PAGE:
What we do
Living Well: Community
Creating communities grounded in living well; that prioritize community connections, active lifestyles, proactive services, and healthy homes & apartments.
Our wellness ecosystem has a direct effect on our health. It affects our Wellness by influencing our behaviors and lifestyles. Our Wellness ecosystem can make healthy habits easier and more convenient, and the “default” option — or not.
Provide free and accessible spaces for active recreation. As modern life becomes ever more sedentary, people who want to stay active and healthy must find time to do so in their leisure and recreation time.
Creating environments that promote better sleep, rest, and stress reduction. Sleep is a cornerstone of good health, yet it is constantly compromised by issues in our built environment, including artificial lighting that disrupts circadian rhythms, a lack of natural light indoors, poor temperature control, and noise pollution.
Designing spaces that encourage a sense of community and social behavior. Loneliness and social isolation are on the rise everywhere, while social trust is on the decline, and our built environment plays a major role in the fraying of communities.
Our Pillars of Wellness
Belong to a community with deep social bonds.
Fitness for longevity, not for vanity.
Feed the mind, soul, and body.
Home is a restful and comfortable place with abundant light and clean air.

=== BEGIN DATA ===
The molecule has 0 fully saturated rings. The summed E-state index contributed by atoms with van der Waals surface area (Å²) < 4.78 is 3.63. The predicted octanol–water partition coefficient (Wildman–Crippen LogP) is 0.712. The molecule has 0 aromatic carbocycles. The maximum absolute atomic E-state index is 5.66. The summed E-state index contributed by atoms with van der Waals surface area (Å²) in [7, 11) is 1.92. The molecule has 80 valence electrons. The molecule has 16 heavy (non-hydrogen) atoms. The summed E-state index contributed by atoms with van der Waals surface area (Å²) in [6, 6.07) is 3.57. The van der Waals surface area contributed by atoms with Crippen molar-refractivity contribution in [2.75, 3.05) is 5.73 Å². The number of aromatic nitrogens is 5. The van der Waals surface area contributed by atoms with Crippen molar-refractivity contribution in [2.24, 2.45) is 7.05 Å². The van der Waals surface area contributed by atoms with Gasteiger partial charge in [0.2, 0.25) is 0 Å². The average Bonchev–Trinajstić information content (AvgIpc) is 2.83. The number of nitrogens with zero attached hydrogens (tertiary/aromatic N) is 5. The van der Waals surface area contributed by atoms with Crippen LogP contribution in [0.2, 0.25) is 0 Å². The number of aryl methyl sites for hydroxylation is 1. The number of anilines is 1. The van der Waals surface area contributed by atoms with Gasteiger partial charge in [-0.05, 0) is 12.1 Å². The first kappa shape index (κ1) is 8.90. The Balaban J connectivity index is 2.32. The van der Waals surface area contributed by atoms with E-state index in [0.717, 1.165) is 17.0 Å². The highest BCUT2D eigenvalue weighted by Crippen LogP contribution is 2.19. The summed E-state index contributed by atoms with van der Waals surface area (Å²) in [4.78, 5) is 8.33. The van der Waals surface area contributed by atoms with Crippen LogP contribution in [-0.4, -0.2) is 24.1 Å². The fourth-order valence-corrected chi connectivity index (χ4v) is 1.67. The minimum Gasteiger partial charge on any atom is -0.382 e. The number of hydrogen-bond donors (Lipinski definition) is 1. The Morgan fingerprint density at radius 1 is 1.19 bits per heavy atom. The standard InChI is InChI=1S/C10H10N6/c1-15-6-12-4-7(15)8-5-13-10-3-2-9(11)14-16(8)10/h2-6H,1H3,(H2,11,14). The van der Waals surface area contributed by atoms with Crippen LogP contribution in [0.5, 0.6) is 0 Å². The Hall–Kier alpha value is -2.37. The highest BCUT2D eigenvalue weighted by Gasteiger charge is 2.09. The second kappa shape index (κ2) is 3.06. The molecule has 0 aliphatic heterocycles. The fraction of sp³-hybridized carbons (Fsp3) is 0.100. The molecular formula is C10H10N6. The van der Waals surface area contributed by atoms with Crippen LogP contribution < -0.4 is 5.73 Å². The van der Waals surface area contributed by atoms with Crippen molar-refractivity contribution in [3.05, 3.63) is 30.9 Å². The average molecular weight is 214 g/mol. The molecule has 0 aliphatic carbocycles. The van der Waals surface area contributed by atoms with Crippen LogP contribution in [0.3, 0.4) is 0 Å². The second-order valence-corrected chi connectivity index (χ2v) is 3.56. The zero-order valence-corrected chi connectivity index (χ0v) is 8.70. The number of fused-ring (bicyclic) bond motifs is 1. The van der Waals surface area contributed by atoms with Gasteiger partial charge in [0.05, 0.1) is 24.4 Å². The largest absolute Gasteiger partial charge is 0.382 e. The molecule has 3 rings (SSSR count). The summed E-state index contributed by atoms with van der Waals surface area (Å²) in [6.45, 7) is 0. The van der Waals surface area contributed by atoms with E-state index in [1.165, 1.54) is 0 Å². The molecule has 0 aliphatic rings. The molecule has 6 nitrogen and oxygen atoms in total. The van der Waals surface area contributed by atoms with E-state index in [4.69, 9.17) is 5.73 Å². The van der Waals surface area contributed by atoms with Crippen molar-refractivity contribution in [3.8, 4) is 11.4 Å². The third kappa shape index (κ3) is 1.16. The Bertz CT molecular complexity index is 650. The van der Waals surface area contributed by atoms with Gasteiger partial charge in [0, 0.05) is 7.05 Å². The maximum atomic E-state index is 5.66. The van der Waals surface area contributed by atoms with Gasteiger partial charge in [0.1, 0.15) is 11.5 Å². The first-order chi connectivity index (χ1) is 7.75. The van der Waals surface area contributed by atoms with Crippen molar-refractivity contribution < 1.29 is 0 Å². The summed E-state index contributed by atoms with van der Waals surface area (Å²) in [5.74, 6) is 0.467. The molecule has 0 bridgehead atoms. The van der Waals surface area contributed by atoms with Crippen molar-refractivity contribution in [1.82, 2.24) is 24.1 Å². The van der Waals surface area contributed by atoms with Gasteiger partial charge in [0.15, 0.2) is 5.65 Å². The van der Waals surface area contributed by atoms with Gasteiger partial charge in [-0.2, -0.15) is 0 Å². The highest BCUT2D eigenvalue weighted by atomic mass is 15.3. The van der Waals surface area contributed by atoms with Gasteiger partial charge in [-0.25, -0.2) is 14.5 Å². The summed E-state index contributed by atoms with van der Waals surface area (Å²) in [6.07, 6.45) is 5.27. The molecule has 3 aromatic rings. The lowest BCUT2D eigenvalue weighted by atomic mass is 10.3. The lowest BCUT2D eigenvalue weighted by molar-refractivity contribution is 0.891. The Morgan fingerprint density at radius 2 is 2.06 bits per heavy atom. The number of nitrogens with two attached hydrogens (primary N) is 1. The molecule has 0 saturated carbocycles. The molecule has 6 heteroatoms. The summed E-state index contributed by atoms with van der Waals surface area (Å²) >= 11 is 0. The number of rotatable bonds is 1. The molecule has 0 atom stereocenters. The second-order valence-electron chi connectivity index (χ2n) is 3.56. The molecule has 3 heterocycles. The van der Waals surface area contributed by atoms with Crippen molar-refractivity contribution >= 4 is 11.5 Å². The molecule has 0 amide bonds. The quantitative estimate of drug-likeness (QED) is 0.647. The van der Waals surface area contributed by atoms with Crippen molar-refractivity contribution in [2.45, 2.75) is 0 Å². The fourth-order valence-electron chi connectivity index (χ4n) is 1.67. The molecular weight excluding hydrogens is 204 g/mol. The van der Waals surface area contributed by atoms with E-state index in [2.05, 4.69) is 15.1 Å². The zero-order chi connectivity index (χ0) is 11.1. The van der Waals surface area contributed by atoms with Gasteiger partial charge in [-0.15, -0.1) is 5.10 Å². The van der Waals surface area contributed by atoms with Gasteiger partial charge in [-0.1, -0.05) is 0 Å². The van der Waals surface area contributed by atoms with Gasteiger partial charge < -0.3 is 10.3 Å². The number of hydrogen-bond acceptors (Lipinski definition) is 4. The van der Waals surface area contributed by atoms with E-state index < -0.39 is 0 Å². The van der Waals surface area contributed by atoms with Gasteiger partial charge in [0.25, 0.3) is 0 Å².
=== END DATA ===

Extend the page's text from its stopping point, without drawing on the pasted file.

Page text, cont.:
There are two important aspects to this definition. First, wellness is not a passive or static state but rather an “active pursuit” that is associated with intentions, choices, and actions as we work toward an optimal state of health and well-being. Second, wellness is linked to holistic health — that is, it extends beyond physical health and incorporates many dimensions that should work in harmony.
Wellness is an individual pursuit — we have self-responsibility for our own choices, behaviors, and lifestyles — but it is also significantly influenced by the physical, social, and cultural environments in which we live.
Wellness is often confused with terms like health, well-being, and happiness. While there are common elements among them, wellness is distinguished by not referring to a static state of being (i.e., being happy, in good health, or a state of well-being). Rather, wellness is associated with an active process of being aware and making choices that lead toward an outcome of optimal holistic health and well-being.